The real problem is that it is difficult to replace the glass It it was simple to replace the relative low cost of replacement would mean the occasional breakage wouldn't be a significant problem.
I agree. Perhaps the author believes Google should not only try to figure out what is and isn't spam but also delete it so we never see it. If so, I disagree as I much prefer Google's excellent spam filter that still allows me to wander through the spam folder looking for something that it miscategorized and train Google to no longer consider it as spam.
That's only one possible implementation, it doesn't have to be done that way but there is no money in it for the carriers if my phone can talk directly to your phone. http://www.radio-electronics.c... It can work without carriers, the carriers will want to control it by building authorization protocols into it so they can make money off of it.
You would be better off buying $150 worth of equipment than tying up two cell phones with monthly fees to connect two separate networks.
No, it doesn't use bluetooth. If it was using bluetooth there would be no need for the carriers to be involved at all. https://www.qualcomm.com/media...
" Phones will be able to “talk” directly to other mobile devices" Sounds like P2P to me. The carrier doesn't control the spectrum, they have a license to use the spectrum. Am I violating any laws or regulations by powering up a cell phone that doesn't have an active carrier subscription?
This does not apply to tourists. This does not apply to someone pulling out their video camera to video the family frolicking through the wilderness. Here is the definition of "still photography" that the proposed regulation uses: http://www.ecfr.gov/cgi-bin/re... "Still photography—use of still photographic equipment on National Forest System lands that takes place at a location where members of the public generally are not allowed or where additional administrative costs are likely, or uses models, sets, or props that are not a part of the site's natural or cultural resources or administrative facilities." Does that sound that bad? You'll also need a permit for commercial filming, if you are a business and want to make a film set in a certain designated wilderness areas you'll need a permit. Stop the presses!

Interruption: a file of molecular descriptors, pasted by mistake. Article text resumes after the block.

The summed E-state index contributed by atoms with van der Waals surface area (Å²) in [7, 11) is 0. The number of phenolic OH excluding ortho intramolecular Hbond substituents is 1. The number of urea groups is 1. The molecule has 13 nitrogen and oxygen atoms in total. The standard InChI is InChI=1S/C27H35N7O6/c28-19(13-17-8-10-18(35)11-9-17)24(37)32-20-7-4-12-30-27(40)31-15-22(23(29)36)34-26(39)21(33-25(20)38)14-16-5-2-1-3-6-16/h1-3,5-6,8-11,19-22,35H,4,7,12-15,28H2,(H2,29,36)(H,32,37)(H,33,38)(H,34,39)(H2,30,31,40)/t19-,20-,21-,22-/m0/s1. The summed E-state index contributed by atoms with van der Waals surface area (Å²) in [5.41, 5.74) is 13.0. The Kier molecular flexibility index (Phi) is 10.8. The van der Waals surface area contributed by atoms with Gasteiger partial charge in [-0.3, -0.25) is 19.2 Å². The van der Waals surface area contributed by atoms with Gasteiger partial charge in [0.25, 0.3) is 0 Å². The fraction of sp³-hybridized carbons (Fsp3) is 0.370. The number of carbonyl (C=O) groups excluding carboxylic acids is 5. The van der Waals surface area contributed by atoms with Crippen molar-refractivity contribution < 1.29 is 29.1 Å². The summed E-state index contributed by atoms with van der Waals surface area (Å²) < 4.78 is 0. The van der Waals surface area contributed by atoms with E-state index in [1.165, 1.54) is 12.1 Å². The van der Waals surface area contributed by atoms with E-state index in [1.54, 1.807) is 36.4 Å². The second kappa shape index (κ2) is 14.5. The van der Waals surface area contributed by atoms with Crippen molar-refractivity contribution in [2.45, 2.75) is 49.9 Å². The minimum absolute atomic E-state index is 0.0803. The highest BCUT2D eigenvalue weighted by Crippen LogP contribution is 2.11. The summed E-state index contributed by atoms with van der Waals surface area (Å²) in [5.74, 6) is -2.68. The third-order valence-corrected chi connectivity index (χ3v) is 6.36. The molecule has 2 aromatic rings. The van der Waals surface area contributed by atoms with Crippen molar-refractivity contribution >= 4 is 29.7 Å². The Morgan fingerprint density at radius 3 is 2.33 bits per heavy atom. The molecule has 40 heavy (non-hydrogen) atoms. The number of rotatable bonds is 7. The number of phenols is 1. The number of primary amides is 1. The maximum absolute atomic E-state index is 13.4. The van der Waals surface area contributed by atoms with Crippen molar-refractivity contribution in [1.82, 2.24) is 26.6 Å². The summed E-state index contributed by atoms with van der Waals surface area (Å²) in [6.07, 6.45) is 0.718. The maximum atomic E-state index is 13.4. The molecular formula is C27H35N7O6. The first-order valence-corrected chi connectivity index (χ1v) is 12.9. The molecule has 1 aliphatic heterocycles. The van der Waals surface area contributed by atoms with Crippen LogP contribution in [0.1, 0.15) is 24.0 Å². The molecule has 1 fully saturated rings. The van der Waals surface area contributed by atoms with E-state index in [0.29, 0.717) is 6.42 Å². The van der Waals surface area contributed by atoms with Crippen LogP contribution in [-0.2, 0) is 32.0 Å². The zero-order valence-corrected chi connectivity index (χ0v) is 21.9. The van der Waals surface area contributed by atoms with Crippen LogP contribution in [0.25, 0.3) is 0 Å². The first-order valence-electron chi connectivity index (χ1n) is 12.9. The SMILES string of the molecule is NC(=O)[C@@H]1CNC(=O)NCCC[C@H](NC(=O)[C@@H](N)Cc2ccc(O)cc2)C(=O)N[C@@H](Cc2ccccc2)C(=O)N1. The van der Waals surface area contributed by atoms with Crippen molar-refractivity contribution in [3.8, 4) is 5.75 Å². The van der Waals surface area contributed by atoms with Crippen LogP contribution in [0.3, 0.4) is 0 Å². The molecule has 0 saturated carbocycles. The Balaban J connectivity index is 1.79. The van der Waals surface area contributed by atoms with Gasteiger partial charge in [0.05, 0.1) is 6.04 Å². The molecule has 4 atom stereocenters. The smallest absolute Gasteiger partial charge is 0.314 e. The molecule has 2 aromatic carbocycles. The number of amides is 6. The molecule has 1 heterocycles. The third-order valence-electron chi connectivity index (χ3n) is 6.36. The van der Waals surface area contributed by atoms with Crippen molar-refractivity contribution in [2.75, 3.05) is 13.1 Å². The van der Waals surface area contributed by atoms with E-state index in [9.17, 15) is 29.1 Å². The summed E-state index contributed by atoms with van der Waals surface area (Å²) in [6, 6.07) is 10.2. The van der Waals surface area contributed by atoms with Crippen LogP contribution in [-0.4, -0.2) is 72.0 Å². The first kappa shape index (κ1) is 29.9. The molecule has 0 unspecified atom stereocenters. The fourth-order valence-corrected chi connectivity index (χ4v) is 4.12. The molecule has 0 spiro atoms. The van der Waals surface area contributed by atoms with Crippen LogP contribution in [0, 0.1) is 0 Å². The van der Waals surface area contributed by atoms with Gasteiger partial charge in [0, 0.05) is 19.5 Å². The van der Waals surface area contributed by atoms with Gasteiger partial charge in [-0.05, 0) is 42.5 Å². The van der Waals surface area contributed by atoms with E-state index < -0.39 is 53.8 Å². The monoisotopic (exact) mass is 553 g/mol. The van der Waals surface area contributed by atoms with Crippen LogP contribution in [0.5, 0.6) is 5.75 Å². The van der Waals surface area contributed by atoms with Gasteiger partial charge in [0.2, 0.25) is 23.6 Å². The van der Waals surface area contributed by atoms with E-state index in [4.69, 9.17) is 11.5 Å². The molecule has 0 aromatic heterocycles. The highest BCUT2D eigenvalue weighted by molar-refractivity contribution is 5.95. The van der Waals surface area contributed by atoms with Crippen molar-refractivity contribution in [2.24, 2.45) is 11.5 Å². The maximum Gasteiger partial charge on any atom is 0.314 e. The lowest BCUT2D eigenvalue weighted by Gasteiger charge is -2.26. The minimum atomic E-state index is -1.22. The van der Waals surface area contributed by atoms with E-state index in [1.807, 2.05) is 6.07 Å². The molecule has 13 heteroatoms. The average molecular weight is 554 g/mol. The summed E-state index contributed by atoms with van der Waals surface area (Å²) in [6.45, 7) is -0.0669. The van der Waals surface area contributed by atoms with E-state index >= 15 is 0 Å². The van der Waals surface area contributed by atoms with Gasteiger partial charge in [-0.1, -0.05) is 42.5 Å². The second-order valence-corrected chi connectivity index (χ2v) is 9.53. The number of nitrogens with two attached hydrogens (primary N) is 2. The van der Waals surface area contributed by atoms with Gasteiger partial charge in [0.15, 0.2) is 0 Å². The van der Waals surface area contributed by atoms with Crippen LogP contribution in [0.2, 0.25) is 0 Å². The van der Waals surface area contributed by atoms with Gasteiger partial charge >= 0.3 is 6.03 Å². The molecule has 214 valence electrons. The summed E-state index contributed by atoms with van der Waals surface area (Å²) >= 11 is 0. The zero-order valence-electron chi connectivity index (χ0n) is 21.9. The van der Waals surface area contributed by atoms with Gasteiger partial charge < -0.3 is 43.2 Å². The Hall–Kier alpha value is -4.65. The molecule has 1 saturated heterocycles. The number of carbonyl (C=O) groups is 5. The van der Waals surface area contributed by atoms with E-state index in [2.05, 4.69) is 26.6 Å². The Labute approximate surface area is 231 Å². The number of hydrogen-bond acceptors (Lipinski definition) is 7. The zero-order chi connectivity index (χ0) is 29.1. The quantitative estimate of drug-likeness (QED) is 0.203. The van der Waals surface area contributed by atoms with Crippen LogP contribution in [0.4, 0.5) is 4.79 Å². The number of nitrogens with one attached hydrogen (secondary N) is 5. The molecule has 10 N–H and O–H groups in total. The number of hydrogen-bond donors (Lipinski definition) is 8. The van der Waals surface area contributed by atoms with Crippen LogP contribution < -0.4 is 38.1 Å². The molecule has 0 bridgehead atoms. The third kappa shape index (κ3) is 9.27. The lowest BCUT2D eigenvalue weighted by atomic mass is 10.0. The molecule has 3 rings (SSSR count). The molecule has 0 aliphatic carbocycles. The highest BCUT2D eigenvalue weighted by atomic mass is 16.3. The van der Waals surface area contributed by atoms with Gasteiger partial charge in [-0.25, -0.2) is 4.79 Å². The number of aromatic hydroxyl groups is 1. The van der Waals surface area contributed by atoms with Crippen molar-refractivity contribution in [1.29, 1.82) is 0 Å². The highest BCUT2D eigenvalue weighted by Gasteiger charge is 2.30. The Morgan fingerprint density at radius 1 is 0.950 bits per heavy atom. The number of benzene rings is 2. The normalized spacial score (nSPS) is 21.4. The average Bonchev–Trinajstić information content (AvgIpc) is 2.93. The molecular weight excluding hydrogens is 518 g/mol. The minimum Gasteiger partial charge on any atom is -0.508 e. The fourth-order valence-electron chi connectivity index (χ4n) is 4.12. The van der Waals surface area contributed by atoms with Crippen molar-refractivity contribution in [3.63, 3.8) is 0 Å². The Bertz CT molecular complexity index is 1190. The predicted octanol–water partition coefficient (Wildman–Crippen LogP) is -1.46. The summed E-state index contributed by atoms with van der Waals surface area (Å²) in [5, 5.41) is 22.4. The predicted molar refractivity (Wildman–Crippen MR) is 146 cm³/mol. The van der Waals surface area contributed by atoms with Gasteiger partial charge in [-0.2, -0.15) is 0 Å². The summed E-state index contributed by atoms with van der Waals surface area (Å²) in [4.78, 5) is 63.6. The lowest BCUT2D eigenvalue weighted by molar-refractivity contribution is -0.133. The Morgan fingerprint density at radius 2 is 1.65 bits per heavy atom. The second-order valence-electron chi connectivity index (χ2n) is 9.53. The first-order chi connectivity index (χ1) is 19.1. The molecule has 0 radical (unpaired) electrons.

What do they do with the bombs they carry, gently release them?
Yet if you zoom into that "dark rectangle" you see that it is not in fact a uniformly dark rectangle but has data in it. So what is the significance of that darker area, why would faking it be done and is it in fact an unreasonable set of data? Or is it enough to look at pictures of clouds and note that some look like lions, some like tigers, others bears and announce OH MY!
You believe that someone who sabotages someone else's career with malicious slander wouldn't have legal liability? I strongly disagree. On the other hand, depending on the wording of the job offer, it is entirely possible that it would be retracted without legal liability at anytime prior to start of employment. In many states firing someone doesn't require any cause, your fired because it's Tuesday and I want to fire someone would be perfectly legal. The employer who revoked his offer was in Mississippi and Mississippi is an "at will" state so revoking or firing someone because you don't like what you read about them on a peer review site would be legally permissible. Thus he likely would not have a case against the people who retracted the job offer.
... or he lost his tenure because he resigned to take another offer and that other offer was revoked. I've looked at some of those comparison images and found some completely laughable (rotate image and take one small section and show it is similar to another small section but not other portions of the image) and others more like trying to compare two pictures of 4 sausages and thinking those sausages are all a bit similar to start with but not exactly. In another image comparison the comparison itself altered the dimension of the original images and they still didn't look exactly alike, just similar. But you expect similarity in similar things. From some of the comments it would be reasonable to think there was someone with an axe to grind rather than an objective review of his articles.
In many states you losing your job because your boss was unreasonable is not a cause for action against your employer as your employer can fire you for any reason that isn't unlawful. For example, if my boss was told that I cheated on my spouse my boss could fire me because spouse cheating is not a legally protected class. But if the person who told that to my boss did so with the intent of getting me in trouble and it was not in fact true I would reasonably say that he was the cause of me being fired and has liability for defaming me. Blame can be held by multiple persons, my boss for being unreasonable in firing me and the person who defamed me. One can be legal (my boss being unreasonable) and the other not (the person who defamed me).
The "keys to the kingdom" point to virtual machines that can be rehosted faster than the raider can work the legal system in multiple countries to get to the next level of servers after raiding the load balancer. The point is not that they can prevent raids but that any raids will be ineffective at shutting them down for more than a few minutes. That effectively discourages raids as a strategy as they are expensive and ineffective.
We have more regulations each year than last and I think the amount of dumb shit done every year is pretty constant. That isn't to say it wouldn't increase if the regulations disappeared, but I do think that regulations try to plug the hole the last clever scam artist figured out and there is no shortage of yet to be uncovered holes that are or will be exploited.
... only to find out that the mercenaries were really scammers who took his money and skipped town.